Documentary

TIFF 2014: The Cinema Guild is Evolving with Cinephiles On and Offline

Courtney Sheehan talks with Cinema Guild's Ryan Krivoshey about the company's newest distribution strategies.


Recent Cinema Guild acquisition "Jauja" premiered at TIFF 2014.

Sprinkle a little adamant optimism over a new digital partnership with The Flaherty Film Seminar and a heaping embrace of the educational market, and you have a few of the most recent distribution strategies that The Cinema Guild's Ryan Krivoshey discussed with The Independent's Courtney Sheehan at TIFF.

In recent years, the The Cinema Guild has cemented its position as a leading distributor of independent, foreign, and documentary films.

TIFF 2014: Drafthouse’s Tim League on the State of Distribution and Oppenheimer’s “The Look of Silence”

At TIFF 2014, Courtney Sheehan meets up with Tim League to get his latest take on distribution.


Drafthouse picked up "The Look of Silence" at the end of August.

From his purview at TIFF 2014, Drafthouse's Tim League weighs what is and isn't apocalyptic about the future of distribution in a season of down box offices and new acquisitions such as Joshua Oppenheimer's The Look of Silence.

Forty-eight hours before Joshua Oppenheimer’s The Look of Silence won the Grand Jury Prize at Venice (it’s also been awarded best film prizes from FIPRESCI and others), Tim League of Draft

From Screen to Political Action, Cinema Politica is a Global Catalyst

Patrick Pearce profiles the Montreal-based organization as it celebrates a decade of documentary activism.


Ten years after founding Cinema Politica, Svetla Turnin, Ezra Winton, and their organization, are still going strong.

Cinema Politica is the world’s largest campus and community-based documentary screening network, reaching a total audience of over one million across its network each year. Engaged, questioning, eager to take action: this is the type of audience filmmakers dream of.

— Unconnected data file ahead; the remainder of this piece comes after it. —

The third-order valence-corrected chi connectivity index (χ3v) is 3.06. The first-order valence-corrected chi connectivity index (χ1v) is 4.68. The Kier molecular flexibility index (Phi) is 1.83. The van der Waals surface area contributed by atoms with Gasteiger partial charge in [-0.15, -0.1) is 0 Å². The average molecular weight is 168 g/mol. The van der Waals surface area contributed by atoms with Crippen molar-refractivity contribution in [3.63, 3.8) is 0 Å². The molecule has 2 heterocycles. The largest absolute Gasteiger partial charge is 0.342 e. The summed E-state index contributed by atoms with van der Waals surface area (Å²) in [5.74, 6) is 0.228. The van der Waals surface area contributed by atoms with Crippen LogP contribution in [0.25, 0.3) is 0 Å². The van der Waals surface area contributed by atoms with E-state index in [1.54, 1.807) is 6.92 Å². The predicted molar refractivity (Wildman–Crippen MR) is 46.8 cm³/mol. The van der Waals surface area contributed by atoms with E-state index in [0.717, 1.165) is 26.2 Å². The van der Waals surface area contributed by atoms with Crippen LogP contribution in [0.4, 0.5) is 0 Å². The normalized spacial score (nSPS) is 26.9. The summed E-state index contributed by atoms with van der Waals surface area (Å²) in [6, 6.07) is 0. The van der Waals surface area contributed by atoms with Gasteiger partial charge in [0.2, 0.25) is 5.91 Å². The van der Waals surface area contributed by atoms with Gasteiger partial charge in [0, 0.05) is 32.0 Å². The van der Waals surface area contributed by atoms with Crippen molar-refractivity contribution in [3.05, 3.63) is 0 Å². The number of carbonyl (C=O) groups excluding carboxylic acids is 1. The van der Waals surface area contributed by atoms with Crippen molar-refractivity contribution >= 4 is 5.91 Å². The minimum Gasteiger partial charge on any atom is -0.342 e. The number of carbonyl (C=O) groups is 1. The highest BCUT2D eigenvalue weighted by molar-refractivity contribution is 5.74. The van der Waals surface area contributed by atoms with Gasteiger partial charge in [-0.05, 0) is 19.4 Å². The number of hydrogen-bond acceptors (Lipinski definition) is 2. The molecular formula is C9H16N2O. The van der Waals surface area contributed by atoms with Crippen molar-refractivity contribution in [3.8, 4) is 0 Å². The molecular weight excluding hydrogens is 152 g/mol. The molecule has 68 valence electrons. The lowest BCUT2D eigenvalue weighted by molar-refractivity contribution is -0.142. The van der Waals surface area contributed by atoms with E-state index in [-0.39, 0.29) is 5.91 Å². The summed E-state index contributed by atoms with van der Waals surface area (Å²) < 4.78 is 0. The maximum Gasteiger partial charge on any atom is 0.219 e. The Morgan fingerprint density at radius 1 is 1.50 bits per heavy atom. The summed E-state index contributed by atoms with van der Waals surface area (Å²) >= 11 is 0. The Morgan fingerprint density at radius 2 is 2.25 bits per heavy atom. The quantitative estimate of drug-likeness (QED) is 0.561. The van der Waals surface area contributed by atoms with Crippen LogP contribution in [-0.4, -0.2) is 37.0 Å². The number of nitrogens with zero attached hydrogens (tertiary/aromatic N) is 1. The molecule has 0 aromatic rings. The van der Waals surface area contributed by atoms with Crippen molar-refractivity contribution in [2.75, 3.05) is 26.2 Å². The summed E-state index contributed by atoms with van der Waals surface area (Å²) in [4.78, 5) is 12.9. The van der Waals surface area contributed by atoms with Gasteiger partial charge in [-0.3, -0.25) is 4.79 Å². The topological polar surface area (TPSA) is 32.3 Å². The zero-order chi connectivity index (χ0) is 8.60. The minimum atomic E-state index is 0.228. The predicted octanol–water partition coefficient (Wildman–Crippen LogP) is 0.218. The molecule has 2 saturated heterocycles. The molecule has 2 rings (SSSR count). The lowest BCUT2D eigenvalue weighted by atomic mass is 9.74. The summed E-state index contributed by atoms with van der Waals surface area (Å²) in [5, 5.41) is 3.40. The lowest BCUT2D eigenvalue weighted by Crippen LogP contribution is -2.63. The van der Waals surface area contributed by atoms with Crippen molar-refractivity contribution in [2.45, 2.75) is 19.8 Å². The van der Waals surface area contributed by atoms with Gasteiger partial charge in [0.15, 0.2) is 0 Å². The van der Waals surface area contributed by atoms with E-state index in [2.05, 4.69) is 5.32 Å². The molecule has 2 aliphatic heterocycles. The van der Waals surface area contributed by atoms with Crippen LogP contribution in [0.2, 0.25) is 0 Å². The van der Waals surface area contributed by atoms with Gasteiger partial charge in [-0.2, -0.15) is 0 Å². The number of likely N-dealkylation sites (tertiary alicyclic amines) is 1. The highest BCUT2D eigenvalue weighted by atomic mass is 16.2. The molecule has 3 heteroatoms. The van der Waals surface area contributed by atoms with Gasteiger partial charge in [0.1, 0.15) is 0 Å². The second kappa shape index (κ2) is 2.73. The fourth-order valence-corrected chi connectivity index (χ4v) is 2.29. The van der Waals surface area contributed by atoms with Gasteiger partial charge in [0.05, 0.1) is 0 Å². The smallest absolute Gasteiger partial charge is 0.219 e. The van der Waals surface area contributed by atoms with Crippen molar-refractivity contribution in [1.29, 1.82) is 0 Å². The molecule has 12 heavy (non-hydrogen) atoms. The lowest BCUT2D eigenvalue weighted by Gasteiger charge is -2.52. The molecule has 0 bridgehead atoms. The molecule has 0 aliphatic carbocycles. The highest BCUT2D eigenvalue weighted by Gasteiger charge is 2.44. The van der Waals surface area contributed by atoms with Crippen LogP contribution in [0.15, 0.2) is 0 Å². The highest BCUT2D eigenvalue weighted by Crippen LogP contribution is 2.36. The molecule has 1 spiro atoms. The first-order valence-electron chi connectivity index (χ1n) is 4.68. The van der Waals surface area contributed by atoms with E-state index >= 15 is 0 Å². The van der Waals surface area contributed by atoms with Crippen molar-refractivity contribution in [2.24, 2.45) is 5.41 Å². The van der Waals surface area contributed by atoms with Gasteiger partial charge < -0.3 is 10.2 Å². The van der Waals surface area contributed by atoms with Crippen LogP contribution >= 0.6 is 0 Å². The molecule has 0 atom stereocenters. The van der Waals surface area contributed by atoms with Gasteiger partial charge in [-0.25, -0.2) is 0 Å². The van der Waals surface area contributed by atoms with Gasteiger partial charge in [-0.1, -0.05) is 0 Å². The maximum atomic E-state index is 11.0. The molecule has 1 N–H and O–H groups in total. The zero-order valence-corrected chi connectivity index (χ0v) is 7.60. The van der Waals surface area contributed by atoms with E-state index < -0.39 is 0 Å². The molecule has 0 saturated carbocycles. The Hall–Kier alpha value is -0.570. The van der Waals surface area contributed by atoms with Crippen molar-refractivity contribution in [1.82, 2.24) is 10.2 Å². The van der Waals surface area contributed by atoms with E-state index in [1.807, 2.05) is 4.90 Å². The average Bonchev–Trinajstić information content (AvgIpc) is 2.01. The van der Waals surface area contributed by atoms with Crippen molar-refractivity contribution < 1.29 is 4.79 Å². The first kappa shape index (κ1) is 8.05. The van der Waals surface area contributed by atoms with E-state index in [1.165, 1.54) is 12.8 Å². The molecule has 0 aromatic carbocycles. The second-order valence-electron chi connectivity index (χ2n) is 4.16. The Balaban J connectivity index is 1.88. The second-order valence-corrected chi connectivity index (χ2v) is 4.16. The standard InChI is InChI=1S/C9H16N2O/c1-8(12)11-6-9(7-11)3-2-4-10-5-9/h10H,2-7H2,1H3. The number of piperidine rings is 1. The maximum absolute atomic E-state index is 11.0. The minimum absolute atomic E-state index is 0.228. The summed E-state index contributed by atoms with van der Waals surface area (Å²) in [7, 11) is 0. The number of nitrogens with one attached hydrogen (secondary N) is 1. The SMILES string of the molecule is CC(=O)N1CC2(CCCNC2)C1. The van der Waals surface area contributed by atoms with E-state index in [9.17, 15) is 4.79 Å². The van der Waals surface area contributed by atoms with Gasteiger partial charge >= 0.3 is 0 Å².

A mid-August Wednesday evening in a Montreal park. Four hundred people have come out for an outdoor screening of The Corporation.

Michael Apted Talks "Bending the Light" and the Move from Film to Digital

Staff writer Rebecca Reynolds gets a video interview with the famed documentary director at the 10th Traverse City Film Festival.


Michael Apted's "Bending the Light" visits Canon's lens artisans in Japan.

Michael Apted talked with Canon's factory workers and artisans in Japan, as well as the filmmakers who have used those lenses, in his latest documentary, Bending the Light. Rebecca Reynolds caught up with him (on camera!) at the Traverse City Film Festival.

At this year’s Traverse City Film Festival, Independent staff writer Rebecca Reynolds sat down with award-winning director/producer Michael Apted (The Up Series, Masters of Sex, The Chronicles of Narnia: The Voyage of the Dawn Treader, Nell).

10 Filmmakers to Watch in 2014: Miho Yamamoto

Miho Yamamoto is on our 10 Filmmakers to Watch in 2014 for producing the documentary "The Exhibition."


Miho Yamamoto accepting the FRONTLINE Award for Journalism in a Documentary Film at the Salem Film Fest for "The Exhibition."

From making news to making indie films, Miho Yamamoto is on our 10 to Watch list for her work on the powerful documentary about one of Canada's most horrific crimes, The Exhibition.

In the mid-2000s Miho Yamamoto was called to the station in the middle of the night to cover breaking news in her home country of Japan. She bristled at the restrictions of corporate media yet again (“you can’t release this and you can’t talk about this,” she says) because it left the wrong impression with listeners. “I felt my hands were bound.